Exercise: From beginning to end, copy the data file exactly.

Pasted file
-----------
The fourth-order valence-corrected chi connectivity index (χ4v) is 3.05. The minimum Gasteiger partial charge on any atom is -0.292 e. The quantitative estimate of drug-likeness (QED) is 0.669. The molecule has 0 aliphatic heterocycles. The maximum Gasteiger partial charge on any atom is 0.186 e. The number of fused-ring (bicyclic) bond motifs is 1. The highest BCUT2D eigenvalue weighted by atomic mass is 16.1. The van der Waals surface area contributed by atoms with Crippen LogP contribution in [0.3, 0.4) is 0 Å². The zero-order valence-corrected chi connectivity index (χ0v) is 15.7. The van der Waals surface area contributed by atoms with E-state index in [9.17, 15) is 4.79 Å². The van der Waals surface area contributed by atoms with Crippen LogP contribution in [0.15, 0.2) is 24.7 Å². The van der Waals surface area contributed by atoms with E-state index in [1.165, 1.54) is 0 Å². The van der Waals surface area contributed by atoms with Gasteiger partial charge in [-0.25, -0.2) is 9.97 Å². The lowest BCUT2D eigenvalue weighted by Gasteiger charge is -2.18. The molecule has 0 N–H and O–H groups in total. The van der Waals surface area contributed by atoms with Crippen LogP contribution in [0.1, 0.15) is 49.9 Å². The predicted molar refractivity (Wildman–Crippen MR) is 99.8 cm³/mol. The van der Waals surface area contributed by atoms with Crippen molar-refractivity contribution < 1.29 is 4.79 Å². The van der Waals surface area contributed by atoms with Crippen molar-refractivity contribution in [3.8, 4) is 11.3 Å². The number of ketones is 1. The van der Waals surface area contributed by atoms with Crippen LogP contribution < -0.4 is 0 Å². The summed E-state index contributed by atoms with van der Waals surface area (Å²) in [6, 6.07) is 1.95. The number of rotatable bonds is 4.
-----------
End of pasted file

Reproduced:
The fourth-order valence-corrected chi connectivity index (χ4v) is 3.05. The minimum Gasteiger partial charge on any atom is -0.292 e. The quantitative estimate of drug-likeness (QED) is 0.669. The molecule has 0 aliphatic heterocycles. The maximum Gasteiger partial charge on any atom is 0.186 e. The number of fused-ring (bicyclic) bond motifs is 1. The highest BCUT2D eigenvalue weighted by atomic mass is 16.1. The van der Waals surface area contributed by atoms with Crippen LogP contribution in [0.3, 0.4) is 0 Å². The zero-order valence-corrected chi connectivity index (χ0v) is 15.7. The van der Waals surface area contributed by atoms with E-state index in [9.17, 15) is 4.79 Å². The van der Waals surface area contributed by atoms with Crippen LogP contribution in [0.15, 0.2) is 24.7 Å². The van der Waals surface area contributed by atoms with E-state index in [1.165, 1.54) is 0 Å². The van der Waals surface area contributed by atoms with Gasteiger partial charge in [-0.25, -0.2) is 9.97 Å². The lowest BCUT2D eigenvalue weighted by Gasteiger charge is -2.18. The molecule has 0 N–H and O–H groups in total. The van der Waals surface area contributed by atoms with Crippen LogP contribution in [0.1, 0.15) is 49.9 Å². The predicted molar refractivity (Wildman–Crippen MR) is 99.8 cm³/mol. The van der Waals surface area contributed by atoms with Crippen molar-refractivity contribution < 1.29 is 4.79 Å². The van der Waals surface area contributed by atoms with Crippen molar-refractivity contribution in [3.8, 4) is 11.3 Å². The number of ketones is 1. The van der Waals surface area contributed by atoms with Crippen LogP contribution < -0.4 is 0 Å². The summed E-state index contributed by atoms with van der Waals surface area (Å²) in [6, 6.07) is 1.95. The number of rotatable bonds is 4.